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Will Juno’s Instruments Observe the Moons of Jupiter?

Candice Hansen • August 30, 2016

It is not easy to observe Jupiter’s moons as more than points of light with Juno, because Juno will never get very close to any of the moons, but as its orbit shifts there will be opportunities to collect data on some of the moons.

Juno has arrived!

Emily Lakdawalla • July 05, 2016

For a second time, NASA has placed a spacecraft into orbit at Jupiter. The spacecraft operated exactly according to plan, and Juno successfully entered orbit today, July 5, 2016, UTC

A peek at the JunoCam approach movie

Emily Lakdawalla • July 04, 2016

We're now just about 12 hours away from Juno's Jupiter orbit insertion. As anticipation ramps up, NASA has released this sneak peek at JunoCam's approach movie, made of views of Jupiter and its largest moons shot during the final approach, up until about five days ago.

New work with 35-year-old data: Voyagers at Ganymede and Saturn

Emily Lakdawalla • May 25, 2016

The Voyager data set is a gift to Earth that keeps on giving. This week, I've seen three great new images processed from this old data set.

LPSC 2016: Icy Satellite Science

Jessica Noviello • April 05, 2016

This year’s Lunar and Planetary Science Conference devoted two oral presentation sessions to questions related to icy satellites in our solar system. Jessica Noviello reports back from the conference.

An internal ocean on Ganymede: Hooray for consistency with previous results!

Emily Lakdawalla • March 12, 2015

A newly published paper confirms a subsurface ocean at Ganymede. An ocean there was already suspected from its magnetic field and predicted by geophysics; new Hubble data confirms it, and even says it is in the same place we thought it was before. Such consistency is rare enough in planetary science to be worth celebration.

Flawed Beauties

Bill Dunford • February 02, 2015

More examples of imperfect--but tantalizing--images from deep space.

JUICE at Europa

Van Kane • January 13, 2015

Europe's JUICE spacecraft will provide us with a detailed regional study of this icy moon of Jupiter.

Intro Astronomy 2014. Class 8: Icy Galilean Satellites, Saturn System

Bruce Betts • April 11, 2014

Explore the icy moons of the Jupiter System and tour the Saturnian system in this video of class 8 of Bruce Betts' Introduction to Planetary Science and Astronomy class.

Intro Astronomy Class 1: Tour of the Solar System

Bruce Betts • February 11, 2014

Take a tour of the Solar System in the video of class 1 of Bruce Betts' Introduction to Planetary Science and Astronomy class.

Scale comparisons of the solar system's major moons

Emily Lakdawalla • July 10, 2013

A few presentation slides with pretty pictures, sized to scale, of the large moons of the solar system.

One Ocean World Among Many

Jim Bell • June 03, 2013

I'm absolutely floored when I stop to think that our beautiful blue ocean is only one of perhaps a half dozen or more oceans on other worlds in our solar system, and only one of probably millions (or more) oceans on other Earth-like planets in our galaxy. Oceans abound!

Planetary Society Weekly Hangout: Reports from the Lunar and Planetary Science Conference

Emily Lakdawalla • March 28, 2013

On Thursday at noon PDT / 1900 UTC I'll report on some of my favorite findings from LPSC, and answer your questions about the latest planetary science.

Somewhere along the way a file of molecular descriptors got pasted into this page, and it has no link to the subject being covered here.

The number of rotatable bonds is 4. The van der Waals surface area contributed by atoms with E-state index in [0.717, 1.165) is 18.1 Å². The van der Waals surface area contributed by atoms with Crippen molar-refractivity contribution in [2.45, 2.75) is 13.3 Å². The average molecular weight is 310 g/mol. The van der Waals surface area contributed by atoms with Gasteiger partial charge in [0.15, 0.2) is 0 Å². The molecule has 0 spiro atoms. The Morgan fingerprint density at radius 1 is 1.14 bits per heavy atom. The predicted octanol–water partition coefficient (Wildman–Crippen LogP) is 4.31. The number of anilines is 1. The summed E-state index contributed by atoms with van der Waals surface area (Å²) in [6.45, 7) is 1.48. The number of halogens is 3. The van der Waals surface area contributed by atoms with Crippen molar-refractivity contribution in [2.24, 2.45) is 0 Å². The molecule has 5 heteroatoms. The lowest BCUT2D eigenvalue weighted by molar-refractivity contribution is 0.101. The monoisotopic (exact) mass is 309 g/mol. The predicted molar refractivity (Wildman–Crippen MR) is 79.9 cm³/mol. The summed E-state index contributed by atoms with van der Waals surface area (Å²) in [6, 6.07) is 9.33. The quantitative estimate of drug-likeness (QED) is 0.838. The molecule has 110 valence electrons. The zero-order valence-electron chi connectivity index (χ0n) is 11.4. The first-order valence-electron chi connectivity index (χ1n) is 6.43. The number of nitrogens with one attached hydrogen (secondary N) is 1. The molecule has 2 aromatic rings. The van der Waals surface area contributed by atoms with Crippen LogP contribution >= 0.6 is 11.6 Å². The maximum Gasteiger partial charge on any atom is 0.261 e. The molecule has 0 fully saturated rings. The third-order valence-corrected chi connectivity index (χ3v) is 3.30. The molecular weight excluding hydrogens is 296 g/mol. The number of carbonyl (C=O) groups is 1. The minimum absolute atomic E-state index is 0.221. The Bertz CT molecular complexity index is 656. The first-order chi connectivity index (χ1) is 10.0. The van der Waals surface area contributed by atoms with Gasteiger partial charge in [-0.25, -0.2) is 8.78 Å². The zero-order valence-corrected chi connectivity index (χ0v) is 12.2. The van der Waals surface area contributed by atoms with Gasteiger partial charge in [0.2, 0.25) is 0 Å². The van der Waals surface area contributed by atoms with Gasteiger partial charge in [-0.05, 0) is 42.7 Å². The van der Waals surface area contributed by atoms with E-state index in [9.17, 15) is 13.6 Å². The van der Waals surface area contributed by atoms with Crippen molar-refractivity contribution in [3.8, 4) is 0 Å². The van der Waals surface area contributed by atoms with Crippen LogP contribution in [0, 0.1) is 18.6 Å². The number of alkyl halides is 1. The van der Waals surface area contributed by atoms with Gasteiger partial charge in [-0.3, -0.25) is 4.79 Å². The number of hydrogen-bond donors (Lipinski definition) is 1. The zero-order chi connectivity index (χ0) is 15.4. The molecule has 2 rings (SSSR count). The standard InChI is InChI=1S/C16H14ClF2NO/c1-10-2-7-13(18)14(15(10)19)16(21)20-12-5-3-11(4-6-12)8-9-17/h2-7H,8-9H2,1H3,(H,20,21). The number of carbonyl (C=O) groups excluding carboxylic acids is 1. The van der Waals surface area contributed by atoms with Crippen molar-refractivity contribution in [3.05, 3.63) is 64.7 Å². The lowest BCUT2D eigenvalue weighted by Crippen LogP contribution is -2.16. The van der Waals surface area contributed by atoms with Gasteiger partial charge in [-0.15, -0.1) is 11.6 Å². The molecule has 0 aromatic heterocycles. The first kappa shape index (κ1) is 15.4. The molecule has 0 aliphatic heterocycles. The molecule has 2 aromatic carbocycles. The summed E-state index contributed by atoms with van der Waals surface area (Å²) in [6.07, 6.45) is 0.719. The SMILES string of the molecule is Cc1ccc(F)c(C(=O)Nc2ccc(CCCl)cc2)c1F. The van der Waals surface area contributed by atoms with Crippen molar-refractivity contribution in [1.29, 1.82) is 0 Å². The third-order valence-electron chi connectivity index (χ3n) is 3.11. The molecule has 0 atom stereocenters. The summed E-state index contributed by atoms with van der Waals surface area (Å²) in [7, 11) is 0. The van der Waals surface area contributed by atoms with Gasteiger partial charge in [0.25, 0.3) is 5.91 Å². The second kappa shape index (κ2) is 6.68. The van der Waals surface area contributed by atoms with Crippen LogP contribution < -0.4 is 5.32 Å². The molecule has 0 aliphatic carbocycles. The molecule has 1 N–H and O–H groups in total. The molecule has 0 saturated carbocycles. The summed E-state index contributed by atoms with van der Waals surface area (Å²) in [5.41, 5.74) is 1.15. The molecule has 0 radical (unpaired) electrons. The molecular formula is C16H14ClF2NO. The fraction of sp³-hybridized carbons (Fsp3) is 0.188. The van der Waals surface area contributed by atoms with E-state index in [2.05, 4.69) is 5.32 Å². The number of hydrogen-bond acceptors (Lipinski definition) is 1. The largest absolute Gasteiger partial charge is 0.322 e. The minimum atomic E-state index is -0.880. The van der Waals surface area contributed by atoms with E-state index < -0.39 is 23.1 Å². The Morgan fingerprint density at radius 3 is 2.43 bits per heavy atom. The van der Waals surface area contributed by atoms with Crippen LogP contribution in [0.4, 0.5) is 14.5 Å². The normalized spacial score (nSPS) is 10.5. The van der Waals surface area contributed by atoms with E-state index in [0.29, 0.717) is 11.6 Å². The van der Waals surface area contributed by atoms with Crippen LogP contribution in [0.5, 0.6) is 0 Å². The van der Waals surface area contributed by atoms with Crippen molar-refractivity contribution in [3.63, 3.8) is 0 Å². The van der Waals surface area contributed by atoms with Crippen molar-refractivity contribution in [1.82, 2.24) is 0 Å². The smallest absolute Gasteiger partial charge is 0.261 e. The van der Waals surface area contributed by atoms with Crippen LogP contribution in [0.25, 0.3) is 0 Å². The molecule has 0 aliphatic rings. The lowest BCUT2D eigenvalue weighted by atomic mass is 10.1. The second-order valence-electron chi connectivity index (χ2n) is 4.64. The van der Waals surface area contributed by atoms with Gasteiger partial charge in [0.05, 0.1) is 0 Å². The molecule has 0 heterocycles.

LPSC 2013: License to Chill (or, the solar system's icy moons)

Emily Lakdawalla • March 27, 2013

Reports from the March 19 session at the Lunar and Planetary Science Conference covering eight icy moons in the outer solar system: Ganymede, Europa, Dione, Rhea, Mimas, Tethys, Enceladus, and Miranda.

Instruments for the JUICE Jovian Mission

Van Kane • March 07, 2013

The European Space Agency (ESA) announced the list of instruments selected for its JUICE mission to explore the Jovian system for three years starting in the 2030 following a 2022 launch.

Checking up on Jupiter and Saturn

Emily Lakdawalla • February 10, 2012

It's amateur astronomers, not professionals, who are shouldering the burden of constant monitoring of the weather on Jupiter and Saturn. What's going on these days in the outer solar system?

Book Review: Atlas of the Galilean Satellites, by Paul Schenk

Emily Lakdawalla • November 18, 2011

Not many subjects remain for which it is possible to assemble everything that we know about it in one book. Even for those subjects for which our knowledge is limited, knowledge seems always to be expanding exponentially. This is not true, however, for the Galilean satellites of Jupiter.

Scale solar system presentation slide, a provisional version for you to review

Emily Lakdawalla • September 15, 2011

I'm preparing a talk for the Pacific Astronomy and Telescope Show here in Pasadena on Sunday afternoon at 1:45. I have spent the morning putting together a slide that I have long wanted to have for presentations.

Update: Phobos and Jupiter and its moons!

Emily Lakdawalla • June 20, 2011

Remember that neat picture and movie of Phobos passing by Jupiter that I posted last week? Several people asked me where Jupiter's moons were, and I just assumed that they weren't visible. I was wrong; Mars Express spotted Jupiter's moons along with the planet and Mars' moon!

Spotting Jupiter's Moons...with a Solar Telescope!?

Emily Lakdawalla • April 06, 2011

I was astounded to learn this morning that SOHO can not only see Jupiter, it can actually resolve Jupiter's moons (at least its two outer ones) as points of light separate from their planet!

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